Leading innovators in aerodynamic rail vehicle body
The railway industry continues to be a hotbed of innovation, with activity driven by the need for high efficiency, reduced emissions and enhanced passenger experience, and the growing importance of technologies such as automation, advanced train control and signalling, and smart monitoring and surveillance systems.
In the last three years alone, there have been over 46,000 patents filed and granted in the railway industry, according to GlobalData’s report on Innovation in Railway: Aerodynamic rail vehicle body.
However, not all innovations are equal and nor do they follow a constant upward trend. Instead, their evolution takes the form of an S-shaped curve that reflects their typical lifecycle from early emergence to accelerating adoption, before finally stabilising and reaching maturity.
Identifying where a particular innovation is on this journey, especially those that are in the emerging and accelerating stages, is essential for understanding their current level of adoption and the likely future trajectory and impact they will have.
More than ten innovations will shape the railway industry
According to GlobalData’s Technology Foresights, which plots the S-curve for the railway industry using innovation intensity models built on over 9,000 patents, there are more than ten innovation areas that will shape the future of the industry.
Semi-trailer transporting wagons, hopper-type freight cars and train marshalling systems are some of the accelerating innovation areas, where adoption has been steadily increasing.
Among maturing innovation areas are conveyor-type loading vehicles and relative location monitoring, which are now established in the industry.
Innovation S-curve for the railway industry
Aerodynamic rail vehicle bodies are a key innovation area in railway
Advanced aerodynamic design plays a decisive role in improving the energy and operational efficiency of locomotives and rolling stock.
It helps in mitigating the impacts of aerodynamic drag and pressure variations on trains in crosswinds and at high speeds. Aerodynamic rail vehicle body also reduces noise and vibration and eases pressure pulses and waves caused by trains passing in the open air and through tunnels.
GlobalData’s analysis also uncovers the companies at the forefront of each innovation area and assesses the potential reach and impact of their patenting activity across different applications and geographies.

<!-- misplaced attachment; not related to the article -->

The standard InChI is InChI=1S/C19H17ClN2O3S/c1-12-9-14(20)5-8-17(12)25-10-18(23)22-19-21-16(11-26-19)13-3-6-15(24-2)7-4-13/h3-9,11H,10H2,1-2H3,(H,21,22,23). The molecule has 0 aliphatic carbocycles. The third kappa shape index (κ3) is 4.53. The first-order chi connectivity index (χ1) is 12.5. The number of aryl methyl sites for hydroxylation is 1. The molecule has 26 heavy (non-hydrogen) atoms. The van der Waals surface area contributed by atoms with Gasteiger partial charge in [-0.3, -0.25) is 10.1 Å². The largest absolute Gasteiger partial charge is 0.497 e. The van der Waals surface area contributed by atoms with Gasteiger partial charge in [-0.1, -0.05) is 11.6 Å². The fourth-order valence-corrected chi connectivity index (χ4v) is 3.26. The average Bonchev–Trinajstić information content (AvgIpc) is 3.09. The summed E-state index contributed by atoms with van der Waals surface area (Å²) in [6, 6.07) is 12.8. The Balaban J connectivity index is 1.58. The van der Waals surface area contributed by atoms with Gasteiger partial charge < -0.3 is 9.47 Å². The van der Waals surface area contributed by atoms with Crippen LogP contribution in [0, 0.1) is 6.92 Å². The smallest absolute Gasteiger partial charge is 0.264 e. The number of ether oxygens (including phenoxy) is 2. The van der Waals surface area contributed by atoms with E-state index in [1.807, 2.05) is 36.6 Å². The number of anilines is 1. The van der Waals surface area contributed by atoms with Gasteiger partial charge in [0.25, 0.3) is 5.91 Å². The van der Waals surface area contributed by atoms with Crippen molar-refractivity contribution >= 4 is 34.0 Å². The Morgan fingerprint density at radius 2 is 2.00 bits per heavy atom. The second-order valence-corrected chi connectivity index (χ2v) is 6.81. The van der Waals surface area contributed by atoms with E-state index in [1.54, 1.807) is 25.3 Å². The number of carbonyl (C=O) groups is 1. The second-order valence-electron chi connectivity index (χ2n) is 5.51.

According to GlobalData, there are 20+ companies, spanning technology vendors, established railway companies, and up-and-coming start-ups engaged in the development and application of aerodynamic rail vehicle bodies.
Key players in aerodynamic rail vehicle body – a disruptive innovation in the railway industry
‘Application diversity’ measures the number of different applications identified for each relevant patent and broadly splits companies into either ‘niche’ or ‘diversified’ innovators.
‘Geographic reach’ refers to the number of different countries each relevant patent is registered in and reflects the breadth of geographic application intended, ranging from ‘global’ to ‘local’.
Patents related to aerodynamic rail vehicle bodies
Siemens is the leading patent filer in aerodynamic rail vehicle bodies. It filed patents related to floor pan, bogie structure. shallow tray-shaped base, diaphragm plates in inter-coach spacings, side walls and roof designs aimed at enhancing the aerodynamic performance of high-speed trains.
The company’s Velaro family of high-speed trains feature advanced technology in aerodynamic profiling, energy management and noise reduction. Velaro Novo is Siemens’ new high-speed train that can run at a speed of more than 300km/h and uses 30% lesser energy than the previous Velaro models. The new train features full housing of the bogies, along with streamlined front surface and inter-car gangways, and completely covered high-voltage roof equipment to further improve the aerodynamics.
Other leading innovators in the aerodynamic rail vehicle body design space include CRRC Group, Bombardier, and Hitachi.
In terms of application diversity, Airbus leads the pack, followed by ArianeGroup and Mitsubishi Heavy Industries. By geographic reach, Kawasaki Heavy Industries is the leading company, followed by Dellner Couplers and Mitsubishi Heavy Industries.
To further understand the key themes and technologies disrupting the railway industry, access GlobalData’s latest thematic research report on Railway.
GlobalData, the leading provider of industry intelligence, provided the underlying data, research, and analysis used to produce this article.
GlobalData’s Patent Analytics tracks patent filings and grants from official offices around the world. Textual analysis and official patent classifications are used to group patents into key thematic areas and link them to specific companies across the world’s largest industries.